Whether we find our dream self in a flooding basement or locked in an attic the symbols tell us something about ourselves and how we are dealing with the world we live in.

It is in our dreams that we most often brush up against the soul and get a peek at the divine. In our meditations, daydreams and musings the divine can also intrude.

But where is this divine being really, in the sky, in the ocean, in a rock, in a church/tabernacle/temple/mosque/synagogue? Some say it is everywhere and some say it is within the heart of humankind alone.

In the Hindu religion the coconut is cracked open and offered in a ritual signifying that the hard exterior of the ego needs to be cracked open in order to get at the sweetness of the divine within. The sweet innards are also a symbol of transformation because the palm tree sucks up salty water and transforms it into the sweet water of the nut.

The Kingdom of god is within (amongst or in your midst) from luke 17:21 and in the King James version (i.e. it’s a spiritual kingdom) of the bible is also a version of the Spirit within you concept.

A poetic look at the path to God-realization is also found in the lines of the 13th century Persian poet Mahmud Shabistari:

“Go sweep out the chamber of your heart, make it ready to be the dwelling place of the Beloved,
when you depart, He will enter, 
in you, void of yourself, will He display His beauties.”

–Mystic Rose Garden, Mahmud Shabistari, as translated by E.H. Whinfield

 The Sufi musician and teacher Hazrat Inayat Khan says that in The Inner Life, a person needs to be whole to take the journey. His point is that one needs to get their basic self in tune with their higher self.

The basic truth is that before any spiritual light from our inner selves can come into consciousness various distortions of thinking need to be dealt with. This often takes a lot of personal work and that is why there isn’t much of it going on with the “immediate gratification” mentality and rigidly shallow awareness that exists in most places across the world.

 In our spiritual lives these days we spend far too much time battling with others about who has the best truth or which holy book uses the best words to describe what can’t be described with words. I suspect that all of this is a distraction and barrier to true spirituality.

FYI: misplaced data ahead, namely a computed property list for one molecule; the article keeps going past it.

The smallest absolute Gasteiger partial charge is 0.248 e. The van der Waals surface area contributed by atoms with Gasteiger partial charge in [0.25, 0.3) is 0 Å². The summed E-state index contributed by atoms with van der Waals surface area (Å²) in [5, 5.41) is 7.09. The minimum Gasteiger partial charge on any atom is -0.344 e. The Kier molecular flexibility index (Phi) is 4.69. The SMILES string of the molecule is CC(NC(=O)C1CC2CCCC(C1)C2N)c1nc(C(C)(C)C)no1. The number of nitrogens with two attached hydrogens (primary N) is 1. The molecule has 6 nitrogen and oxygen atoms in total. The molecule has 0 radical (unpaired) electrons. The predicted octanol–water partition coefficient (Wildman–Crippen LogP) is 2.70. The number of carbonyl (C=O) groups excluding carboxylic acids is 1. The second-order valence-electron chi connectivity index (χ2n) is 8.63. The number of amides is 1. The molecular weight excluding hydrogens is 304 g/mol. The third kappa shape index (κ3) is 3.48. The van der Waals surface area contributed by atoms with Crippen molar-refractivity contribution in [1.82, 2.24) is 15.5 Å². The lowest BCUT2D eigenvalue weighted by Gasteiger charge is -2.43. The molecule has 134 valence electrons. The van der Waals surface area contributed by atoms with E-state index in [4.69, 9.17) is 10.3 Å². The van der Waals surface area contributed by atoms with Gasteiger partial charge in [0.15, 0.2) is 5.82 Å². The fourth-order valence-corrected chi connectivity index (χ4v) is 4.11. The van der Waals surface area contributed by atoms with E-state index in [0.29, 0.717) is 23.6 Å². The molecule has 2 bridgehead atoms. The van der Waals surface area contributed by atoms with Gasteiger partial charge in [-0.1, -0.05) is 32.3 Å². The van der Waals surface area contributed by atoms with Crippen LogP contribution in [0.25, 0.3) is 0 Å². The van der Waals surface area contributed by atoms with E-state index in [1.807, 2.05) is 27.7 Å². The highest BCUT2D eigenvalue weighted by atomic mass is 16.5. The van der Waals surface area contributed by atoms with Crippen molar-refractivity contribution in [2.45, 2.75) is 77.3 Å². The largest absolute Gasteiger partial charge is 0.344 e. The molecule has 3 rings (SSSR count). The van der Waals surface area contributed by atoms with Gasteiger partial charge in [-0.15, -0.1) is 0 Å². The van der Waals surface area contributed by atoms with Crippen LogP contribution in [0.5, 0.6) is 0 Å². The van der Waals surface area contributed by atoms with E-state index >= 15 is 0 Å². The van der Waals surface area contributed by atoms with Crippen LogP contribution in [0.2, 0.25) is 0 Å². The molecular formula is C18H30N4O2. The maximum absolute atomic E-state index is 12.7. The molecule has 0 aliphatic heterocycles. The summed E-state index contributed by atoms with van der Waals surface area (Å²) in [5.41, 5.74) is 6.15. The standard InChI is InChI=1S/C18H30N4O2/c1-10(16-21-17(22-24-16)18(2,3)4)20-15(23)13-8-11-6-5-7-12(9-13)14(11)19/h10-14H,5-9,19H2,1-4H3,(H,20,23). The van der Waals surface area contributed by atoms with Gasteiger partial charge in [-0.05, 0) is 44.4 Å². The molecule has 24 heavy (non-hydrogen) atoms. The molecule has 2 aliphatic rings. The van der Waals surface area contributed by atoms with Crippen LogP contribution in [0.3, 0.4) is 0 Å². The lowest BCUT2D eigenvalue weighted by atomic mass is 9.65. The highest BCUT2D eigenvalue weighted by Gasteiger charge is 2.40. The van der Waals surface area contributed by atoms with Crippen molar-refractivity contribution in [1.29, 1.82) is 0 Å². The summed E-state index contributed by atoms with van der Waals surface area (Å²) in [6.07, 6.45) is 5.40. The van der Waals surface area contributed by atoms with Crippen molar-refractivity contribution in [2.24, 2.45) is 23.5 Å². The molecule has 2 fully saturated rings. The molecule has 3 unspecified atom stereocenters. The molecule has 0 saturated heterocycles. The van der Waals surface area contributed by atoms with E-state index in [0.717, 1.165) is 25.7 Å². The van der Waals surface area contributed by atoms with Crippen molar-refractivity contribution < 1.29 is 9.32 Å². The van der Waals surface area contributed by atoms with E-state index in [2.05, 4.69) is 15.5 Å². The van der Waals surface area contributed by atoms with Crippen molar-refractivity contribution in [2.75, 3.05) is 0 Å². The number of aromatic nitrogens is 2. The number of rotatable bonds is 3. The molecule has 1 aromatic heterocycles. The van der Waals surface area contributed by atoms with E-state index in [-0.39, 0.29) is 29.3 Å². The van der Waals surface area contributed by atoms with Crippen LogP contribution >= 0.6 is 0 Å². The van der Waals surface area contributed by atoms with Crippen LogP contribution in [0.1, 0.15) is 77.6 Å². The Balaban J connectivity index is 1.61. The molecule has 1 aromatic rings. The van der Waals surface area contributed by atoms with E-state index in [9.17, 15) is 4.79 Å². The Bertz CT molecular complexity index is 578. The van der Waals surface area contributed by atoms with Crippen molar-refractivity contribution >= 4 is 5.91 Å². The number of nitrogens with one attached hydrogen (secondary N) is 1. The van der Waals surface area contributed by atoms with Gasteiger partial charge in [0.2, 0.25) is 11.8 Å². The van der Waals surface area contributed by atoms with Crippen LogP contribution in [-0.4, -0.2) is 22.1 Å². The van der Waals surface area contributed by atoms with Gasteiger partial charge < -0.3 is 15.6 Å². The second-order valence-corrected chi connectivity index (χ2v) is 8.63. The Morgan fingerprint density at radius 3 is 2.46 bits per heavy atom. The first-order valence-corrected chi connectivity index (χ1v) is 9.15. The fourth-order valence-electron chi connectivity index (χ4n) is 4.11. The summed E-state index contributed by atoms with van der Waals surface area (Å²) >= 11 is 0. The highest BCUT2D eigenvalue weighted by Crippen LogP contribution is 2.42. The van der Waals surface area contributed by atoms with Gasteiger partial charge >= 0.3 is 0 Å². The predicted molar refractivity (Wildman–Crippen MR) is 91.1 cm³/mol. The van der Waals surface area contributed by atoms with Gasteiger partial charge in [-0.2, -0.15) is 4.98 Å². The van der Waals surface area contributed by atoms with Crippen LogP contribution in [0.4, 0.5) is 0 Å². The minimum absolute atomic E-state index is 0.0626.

Basically the differences in religions and the differences found within each e.g. protestant/catholic, orthodox or reform, Shia or Sunni, Mahayana or Theravada, Shaivism or Shaktism are only of the human ego and not of God.

The Spirit of life cannot be found in any place or any time but can be glimpsed within the heart of humankind but only if he or she has swept that heart clean of the nonessential ego rubbish thrown there.

We need to start cleaning out our house or be forever swamped by the garbage of the fearful ego. We need to clean out the rooms of our spiritual house so that we can welcome the Spirit in.

Simply put, God is not a Jew, a Buddhist, a Muslim, a Jain, a Hindu or a Christian– He is ONE and ALL.

How to forgive and let go

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“How do we forgive” was the question one reader posed as a comment at the end of a blog on letting go. I thought it a great question and realized that I had not really answered it in any of my ramblings on letting go of what binds us. Here’s my answer to this blog follower’s question, hopefully others will find some value in it as well:

M.,

Great question that really gets at the heart of the healing process. Firstly we need to look honestly at our own hurt our own pain our own sense of trust that has been damaged by someone’s actions. There’s a very strong desire to exact retribution, to even the score, and to make yourself right again by making the other person wrong and punishing them. When hurt it can often feel as though you have been made less than and that somehow you matter less than others.